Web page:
Alcohol use disorders abound – yet most people never get help

Nearly one in three people experience alcohol use disorders at some point in their lives, but most of these people do not get any form of treatment, and those who actually seek help wait up to a decade to do so.

These are results from a new analysis of the 2001-2002 US National Epidemiologic Survey on Alcohol and Related Conditions (NESARC). The findings are published in the July 2007 issue of the Archives of General Psychiatry.

Alcohol use disorders are defined as alcohol abuse and alcohol dependence. Alcohol abuse refers to continued drinking even when it leads to social, legal, or health problems. Alcohol dependence-also called alcohol addiction or alcoholism-refers to the total inability to limit drinking.

More specifically, researchers found that:

  • Nearly 30 percent of survey respondents had met the criteria for an alcohol use disorder at some point in their lives.
  • Of those with alcohol abuse, only 7 percent had received treatment.
  • Of those with alcohol dependence, only 24.1 percent had received any type of treatment. Treatment was defined broadly-anything from Twelve Step programs to services from a medical professional, crisis center, or employee assistance program.
  • On average, alcohol dependence began at about age 22. However, the average age of first treatment was nearly 30-a delay of 8 years.
  • The average age when alcohol abuse began was also 22. Yet the average age of first treatment was 32-a gap of 10 years.

"A lost decade between AUD [alcohol use disorders] onset and treatment leads to personal disability and societal damage," says Dr. Ting-Kai Li, director of the National Institute on Alcohol Abuse and Alcoholism. Li adds that the report "signals the need for intensive efforts to educate professionals and the public to identify and address AUDs early in their course."

Results from NESARC did not come as a total surprise. Other studies yield similar findings. For example, the 2005 National Survey on Drug Use and Health revealed that 23.5 million Americans needed treatment for an alcohol or illicit drug use problem. Of these, only 2.3 million-10 percent-received treatment at a specialty facility.

What the studies do not explain is why people wait so long to get help.

William Cope Moyers, vice president of External Affairs for Hazelden, says that many factors are at work. He describes them as a "perfect storm of uncertainties" that make treatment the exception rather than the rule.

"This is a notable moment in our country’s history around alcohol and drug problems," says Moyers. "On the one hand, there seems to be a lot of awareness about the pervasiveness of these issues. But on the other hand, denial, shame, public policy, and economics are all coming together in a way that makes it difficult to bridge the gap between need and help."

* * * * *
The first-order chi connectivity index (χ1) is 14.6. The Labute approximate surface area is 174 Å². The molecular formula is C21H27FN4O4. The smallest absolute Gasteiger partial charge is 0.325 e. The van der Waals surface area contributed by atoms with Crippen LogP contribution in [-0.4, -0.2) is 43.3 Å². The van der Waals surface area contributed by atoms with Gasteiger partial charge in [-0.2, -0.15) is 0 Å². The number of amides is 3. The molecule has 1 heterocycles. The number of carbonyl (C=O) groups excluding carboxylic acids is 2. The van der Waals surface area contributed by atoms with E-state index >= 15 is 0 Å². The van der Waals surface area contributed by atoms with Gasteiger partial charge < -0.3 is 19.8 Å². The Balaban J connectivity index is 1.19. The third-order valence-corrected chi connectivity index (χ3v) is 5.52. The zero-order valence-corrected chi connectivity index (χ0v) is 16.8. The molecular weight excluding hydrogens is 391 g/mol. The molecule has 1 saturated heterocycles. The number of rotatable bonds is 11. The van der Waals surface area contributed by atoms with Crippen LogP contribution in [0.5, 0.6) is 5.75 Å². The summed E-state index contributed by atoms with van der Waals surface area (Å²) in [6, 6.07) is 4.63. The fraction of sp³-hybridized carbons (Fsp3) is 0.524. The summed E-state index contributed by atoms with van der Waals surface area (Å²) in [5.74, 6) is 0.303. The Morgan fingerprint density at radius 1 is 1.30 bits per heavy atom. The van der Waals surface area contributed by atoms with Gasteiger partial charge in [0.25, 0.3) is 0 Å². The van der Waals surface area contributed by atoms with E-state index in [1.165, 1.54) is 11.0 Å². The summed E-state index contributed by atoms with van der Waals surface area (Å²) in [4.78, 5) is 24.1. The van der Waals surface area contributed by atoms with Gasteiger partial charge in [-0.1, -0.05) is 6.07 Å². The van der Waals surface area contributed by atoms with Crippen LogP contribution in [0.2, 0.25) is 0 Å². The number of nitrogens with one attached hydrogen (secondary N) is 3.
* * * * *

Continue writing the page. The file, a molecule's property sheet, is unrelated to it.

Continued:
Moyers calls for a three-part solution:

First is a "public dialogue around the reality that addiction doesn’t discriminate-and neither should recovery." This conversation needs to begin in schools, workplaces, and other community settings. From there it can move to the halls of Congress, which sets the national agenda for addiction treatment.

Second, says Moyers, is public policy based on the latest research: "Science is telling us a lot more about addiction than we’ve ever known-that addiction does have its origins in the brain, and that there are pharmacological tools that can help treat addiction and sustain recovery."

Finally, we need to remember that the brain-based disease of addiction is "an illness of the body and the soul." Recovery depends on factors that transcend science-courage to tell the truth, willingness to receive help, and sustained practice of new beliefs and new behaviors. In summary, says Moyers, "we must continue to treat the whole person."

Alive & Free is a health column that offers information to help prevent and address addiction and substance abuse problems. It is provided by Hazelden, a nonprofit agency based in Center City, Minn., that offers a wide range of information and services on addiction and recovery. For more resources check its Web site at

Love First: A New Approach to Intervention for Alcoholism and Drug Addiction (A Hazelden Guidebook) (Hezelden Guidebook)

Drink driving by women on rise

In Britain the number of women caught drink driving has risen sharply in recent years, Liberal Democrat research has found. The research shows:

  • A 58% increase in women of all ages found guilty of drink driving since 1995,
  • compared with a slight fall amongst men;
  • There has been an increase of nearly 50% in women younger than 30 found guilty of drink or drug driving since 1995,
  • compared with just 4% for men in the same age group.

Commenting, Liberal Democrat Shadow Transport Secretary, Alistair Carmichael MP said:

"We warmly welcome moves to put Britain’s drink driving laws in line with other European countries. Instead of focusing drink driving campaigns only on men, these figures show women also need to be targeted."